The latest Markit servey data released on Thursday confirmed that Germany’s manufacturing recession continues to broaden. The worst fears are now being realized as loose ECB monetary policy is failing to contain the economic slowdown as it successfully transmits weakness from manufacturing into the services and jobs market.
IHS Markit’s Flash Germany Manufacturing PMI remained little changed at 41.9 in October, a slight increase from September’s ten-year low of 41.7, however red alerts flashed below the surface as employment in Germany’s factory industry fell the most in almost 10 years.
What is just as concerning is that the weakness in manufacturing has clearly infected Germany’s relatively immune – until now – service sector, as Germany’s Service PMI fell to 51.2 from 51.4 in Sept, down sharply from 54.7 a year ago, and the lowest reading since Sept. 2016. Notably, New Business orders dropped to 47.6 vs 48.6 in Sept, the lowest reading since June 2013.
The Composite Index, registered 48.6 in October, little-changed from September’s near seven-year low of 48.5 and below the 50 unchanged level for the second month in a row. However, most ominously, the survey showed employment falling for the first time in six years.
🇩🇪 Stabilization in Oct manufacturing #PMI is encouraging, but the next months will tell how durable it is. More worrying for #growth outlook is the further weakness spilling over the service sector, raising the risk of a more protracted downturn. #Germany is not out of the woods pic.twitter.com/ldhnsty08D
— Aila Mihr (@aila_mihr) October 24, 2019
The rapid deceleration of manufacturing in Europe’s largest industrial hub has severely weighed on employment, now falling for the first time in six years according to Markit:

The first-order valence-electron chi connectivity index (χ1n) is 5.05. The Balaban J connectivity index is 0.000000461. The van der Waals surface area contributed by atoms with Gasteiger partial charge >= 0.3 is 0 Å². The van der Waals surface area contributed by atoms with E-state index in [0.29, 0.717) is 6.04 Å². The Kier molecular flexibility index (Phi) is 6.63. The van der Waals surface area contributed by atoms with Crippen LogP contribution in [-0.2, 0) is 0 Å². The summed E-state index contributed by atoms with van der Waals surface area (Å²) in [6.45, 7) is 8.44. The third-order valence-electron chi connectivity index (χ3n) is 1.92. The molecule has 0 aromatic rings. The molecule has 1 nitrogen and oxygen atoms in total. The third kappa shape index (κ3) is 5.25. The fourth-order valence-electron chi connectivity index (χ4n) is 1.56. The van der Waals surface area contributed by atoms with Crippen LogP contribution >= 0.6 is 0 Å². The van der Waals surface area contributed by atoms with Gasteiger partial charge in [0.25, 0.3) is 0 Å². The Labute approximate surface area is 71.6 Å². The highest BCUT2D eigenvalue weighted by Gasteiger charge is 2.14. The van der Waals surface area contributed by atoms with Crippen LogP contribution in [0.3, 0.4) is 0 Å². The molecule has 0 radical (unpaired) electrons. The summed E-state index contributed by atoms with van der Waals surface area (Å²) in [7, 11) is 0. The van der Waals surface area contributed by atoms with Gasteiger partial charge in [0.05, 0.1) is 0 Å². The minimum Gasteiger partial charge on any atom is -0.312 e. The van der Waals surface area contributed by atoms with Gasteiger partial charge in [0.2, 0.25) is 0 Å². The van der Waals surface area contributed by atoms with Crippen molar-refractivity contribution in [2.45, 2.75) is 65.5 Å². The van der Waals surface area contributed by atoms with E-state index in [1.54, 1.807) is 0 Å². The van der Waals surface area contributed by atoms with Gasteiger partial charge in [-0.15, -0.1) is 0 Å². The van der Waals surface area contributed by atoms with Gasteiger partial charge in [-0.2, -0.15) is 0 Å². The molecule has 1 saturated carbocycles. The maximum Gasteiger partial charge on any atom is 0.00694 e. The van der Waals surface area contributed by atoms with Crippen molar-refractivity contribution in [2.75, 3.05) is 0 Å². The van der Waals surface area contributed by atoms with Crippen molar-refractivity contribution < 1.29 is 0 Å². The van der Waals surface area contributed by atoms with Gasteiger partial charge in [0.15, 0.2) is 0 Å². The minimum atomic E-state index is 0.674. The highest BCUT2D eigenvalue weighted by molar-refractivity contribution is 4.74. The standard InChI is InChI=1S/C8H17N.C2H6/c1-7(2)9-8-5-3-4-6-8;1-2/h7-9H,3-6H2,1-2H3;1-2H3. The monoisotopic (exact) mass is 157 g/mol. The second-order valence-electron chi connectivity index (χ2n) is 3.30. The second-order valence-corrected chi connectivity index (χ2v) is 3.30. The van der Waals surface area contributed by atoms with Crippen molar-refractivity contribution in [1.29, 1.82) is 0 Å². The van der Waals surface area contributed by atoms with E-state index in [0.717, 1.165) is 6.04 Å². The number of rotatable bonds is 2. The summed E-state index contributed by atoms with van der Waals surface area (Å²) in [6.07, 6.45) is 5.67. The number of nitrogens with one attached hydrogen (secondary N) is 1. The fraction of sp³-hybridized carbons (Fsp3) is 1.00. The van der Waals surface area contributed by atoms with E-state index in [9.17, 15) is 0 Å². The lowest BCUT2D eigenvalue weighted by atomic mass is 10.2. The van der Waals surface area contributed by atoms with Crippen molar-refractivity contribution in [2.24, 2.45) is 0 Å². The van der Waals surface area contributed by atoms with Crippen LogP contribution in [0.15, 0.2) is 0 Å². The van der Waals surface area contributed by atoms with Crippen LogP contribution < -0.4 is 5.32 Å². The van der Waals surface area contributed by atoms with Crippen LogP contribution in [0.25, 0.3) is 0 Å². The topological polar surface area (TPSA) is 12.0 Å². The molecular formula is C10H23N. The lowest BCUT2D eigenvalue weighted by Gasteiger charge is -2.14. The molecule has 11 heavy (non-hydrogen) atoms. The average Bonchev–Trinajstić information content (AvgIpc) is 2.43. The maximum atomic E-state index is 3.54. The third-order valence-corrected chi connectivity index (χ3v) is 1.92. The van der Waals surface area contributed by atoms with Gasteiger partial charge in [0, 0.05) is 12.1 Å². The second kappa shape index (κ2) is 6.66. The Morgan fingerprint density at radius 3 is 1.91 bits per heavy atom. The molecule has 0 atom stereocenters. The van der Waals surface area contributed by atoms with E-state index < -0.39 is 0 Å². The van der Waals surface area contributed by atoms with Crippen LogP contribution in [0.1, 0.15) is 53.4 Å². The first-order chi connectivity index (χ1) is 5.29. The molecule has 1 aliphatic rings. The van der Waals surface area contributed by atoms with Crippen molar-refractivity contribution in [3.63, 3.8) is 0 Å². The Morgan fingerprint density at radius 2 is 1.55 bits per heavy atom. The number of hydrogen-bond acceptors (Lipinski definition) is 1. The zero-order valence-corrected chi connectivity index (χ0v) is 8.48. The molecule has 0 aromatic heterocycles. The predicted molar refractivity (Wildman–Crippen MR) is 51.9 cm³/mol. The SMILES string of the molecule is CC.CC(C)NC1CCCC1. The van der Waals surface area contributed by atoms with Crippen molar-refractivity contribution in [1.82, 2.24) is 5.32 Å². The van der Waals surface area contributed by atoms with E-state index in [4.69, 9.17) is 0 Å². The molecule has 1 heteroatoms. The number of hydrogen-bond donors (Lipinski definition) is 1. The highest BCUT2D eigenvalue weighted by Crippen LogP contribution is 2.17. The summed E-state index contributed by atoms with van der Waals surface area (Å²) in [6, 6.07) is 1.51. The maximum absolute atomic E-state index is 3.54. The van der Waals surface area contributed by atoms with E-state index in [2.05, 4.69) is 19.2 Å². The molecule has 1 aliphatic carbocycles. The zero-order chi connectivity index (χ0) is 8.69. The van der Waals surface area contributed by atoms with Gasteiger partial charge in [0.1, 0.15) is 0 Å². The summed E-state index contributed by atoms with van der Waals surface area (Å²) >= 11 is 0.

“October saw employment across the German private sector fall, albeit only slightly, for the first time in six years. Job losses were largely centered on manufacturing, where staffing numbers fell to the greatest extent for nearly ten years amid the widespread paring of temporary and contract workers. That said, a slowdown in service sector job creation to a three-and-a-half-year low was also recorded.
The drop in overall employment in October was in line with signs of easing capacity pressures and a deterioration in business confidence towards the future activity. Firms reduced backlogs of work for the twelfth month in a row and at the quickest rate for nearly seven years,” IHS wrote.
Commenting on Germany’s manufacturing recession spreading into employment is Phil Smith, Principal Economist at IHS Markit, who said:
“Hopes of a return to growth in Germany in the final quarter have been somewhat dashed by the October flash PMI numbers, which show business activity in the Eurozone’s largest economy contracting further and underlying demand continues to soften.
“Manufacturing remains the main weak link, though here there are some signs of encouragement with rates of decline in production and new orders easing and business confidence improving to a four-month high.
“Perhaps most concerning are the signs of increasing strain on the domestic economy, with the growth of service sector activity slowing to the weakest since September 2016 and employment now in decline for the first time in six years.”
IHS Markit highlight that the German services PMI dropped to the lowest since September 2016 pic.twitter.com/5PSX62MOIt— Justin McQueen (@JMcQueenFX) October 24, 2019
The souring outlook in Germany is a clear indication the Eurozone might not see a recovery this year. The world as a whole, is stuck in a synchronized global downturn, where monetary policy is becoming less effective than ever before to generate a 2016 style rebound. The calls for fiscal stimulus by ECB authorities, global banks, and governments tell us that elites who run the world know that central banking died in 2019. This should terrify us all that central banks’ supposed monetary cannons, or let’s say monetary toolkits, are likely depleted. Who is ready for helicopter money and MMT?
Modern Monetary Theory (MMT)